Via Forbes : “When one of our guys came up with the idea that our purpose should be to make banking joyful, I nearly threw him out of the room,” said Piyush Gupta, CEO of DBS Group, who runs Singapore and Southeast Asia’s largest bank.
Gupta was describing the bank’s transformational journey to become more customer-centric. When the effort was launched half a decade ago, it first focused on process improvements, and later evolved to customer journeys.
After remodeling some branches to be more tech savvy, he was surprised to receive an email from a customer who described her banking experience as, well, joyful.
Since then, this quixotic thing about trying to make banking joyful hasn’t seemed as farfetched after all, according to Gupta. In fact, in the last few years, the notion has “gained resonance” in the bank, and subsequent phases of the transformation plan have focused on aligning the bank’s front and back office staff and processes with delivering not just performance improvements, but such joyful outcomes.
“We’ve had some early successes in embedding our services in customer experiences,” Gupta said, noting that its consumer-facing Home Connect app re-imagines locating, researching, and getting a mortgage as a unified experience when it comes to buying a new home. Last month, DBS also commenced a beta test for DigiBank, which allows utilities and telcos to embed its banking functionality in their platforms.
Digitizing its internal processes has also yielded gains, such as reducing cycle time in trade finance from 5 days to 1 day, and cutting the number of people who are involved in the process by more than half.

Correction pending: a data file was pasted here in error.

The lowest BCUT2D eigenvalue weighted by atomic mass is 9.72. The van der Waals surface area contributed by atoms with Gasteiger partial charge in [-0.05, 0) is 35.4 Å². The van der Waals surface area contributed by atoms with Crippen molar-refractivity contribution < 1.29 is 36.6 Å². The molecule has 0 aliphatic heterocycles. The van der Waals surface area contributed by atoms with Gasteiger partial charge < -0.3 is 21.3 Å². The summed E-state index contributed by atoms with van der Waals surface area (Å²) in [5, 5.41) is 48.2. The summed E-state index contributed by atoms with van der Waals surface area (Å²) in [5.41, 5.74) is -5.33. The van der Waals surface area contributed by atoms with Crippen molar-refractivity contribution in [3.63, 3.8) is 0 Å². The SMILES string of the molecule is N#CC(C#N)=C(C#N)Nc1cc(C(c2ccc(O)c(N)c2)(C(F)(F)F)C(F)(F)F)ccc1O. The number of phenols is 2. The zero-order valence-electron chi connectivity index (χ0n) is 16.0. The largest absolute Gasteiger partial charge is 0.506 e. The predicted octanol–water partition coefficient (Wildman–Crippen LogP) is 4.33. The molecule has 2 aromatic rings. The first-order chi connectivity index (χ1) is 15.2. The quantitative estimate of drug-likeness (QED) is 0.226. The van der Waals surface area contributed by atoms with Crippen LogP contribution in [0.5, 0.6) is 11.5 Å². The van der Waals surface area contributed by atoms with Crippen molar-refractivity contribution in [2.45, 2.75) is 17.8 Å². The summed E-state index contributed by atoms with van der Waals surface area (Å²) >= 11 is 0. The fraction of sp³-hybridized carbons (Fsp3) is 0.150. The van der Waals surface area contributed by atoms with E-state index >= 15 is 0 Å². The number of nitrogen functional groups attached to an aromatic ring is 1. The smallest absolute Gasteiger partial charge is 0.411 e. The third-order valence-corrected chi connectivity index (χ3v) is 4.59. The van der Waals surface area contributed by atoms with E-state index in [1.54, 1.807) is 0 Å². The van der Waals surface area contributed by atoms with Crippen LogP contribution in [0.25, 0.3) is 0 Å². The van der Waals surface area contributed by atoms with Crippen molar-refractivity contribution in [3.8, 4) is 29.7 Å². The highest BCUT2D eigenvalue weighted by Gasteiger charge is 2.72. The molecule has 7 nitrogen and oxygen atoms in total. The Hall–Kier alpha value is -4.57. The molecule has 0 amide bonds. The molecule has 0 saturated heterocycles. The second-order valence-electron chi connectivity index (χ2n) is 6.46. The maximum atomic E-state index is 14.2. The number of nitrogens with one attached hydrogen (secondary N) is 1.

But is it joyful?
“It’s as much about transforming our organization, and how we execute,” Gupta admits. “The reason we’ll outperform our competition isn’t because of tech or IP, but because our people believe in what they’re doing.”
This insight has guided the way Gupta structured his approach to innovation, forsaking a stand-alone department or incubator for two teams of employees that have responsibilities for identifying, exploring, and socializing change. A customer experience group serves as an advocate across the bank, while a small innovation group similarly works with operational units to translate those insights into actions.
“Their job isn’t to find the next new thing as much as open minds to discovery,” he said. This also includes inviting startups to participate in hackathons, using the bank’s vision for joyful experience as the anchor for development (and its established back office as the “pipes”).
DBS is helped by the fact that it is the dominant force in Singapore, which Gupta calls “a fantastic place to experiment” and, conversely, by its somewhat small size and footprint — 21,000 people spread across 18 markets — which lets it be agile.
While it faces competition from fintechs, Gupta believes banks continue to have an advantage, noting, “Trust is still a huge deal. It emerges from loyalty, and from consistently excellent service over time.”
For the same reason, he doesn’t think banks can completely forsake the need to have some physical presence, at least for now
“We believe having some terrestrial presence and real-world branding, albeit small, might still be important to make sure people understand we are real, and not something that exists in air.”
This gets at the issue of brand recognition, since much of the digitization and embedding of functionality removes overt occasions to promote the bank’s name.
“Our model is Intel INTC +0.00%,” Gupta explained. “We want customers to appreciate that there’s ‘DBS Inside’ their best experiences, whether at a physical branch or on their smartphones.”
I come back one more time to the joyful thing, and it elicits a chuckle from Gupta.
“Almost three-fourths of the world would rather go to the dentist than to a bank. If DBS is successful in making it less of a painful chore, then we think we can create a very different kind of bank, one that is a joy to bank with.”
Jonathan Salem Baskin is president of Arcadia Communications Lab.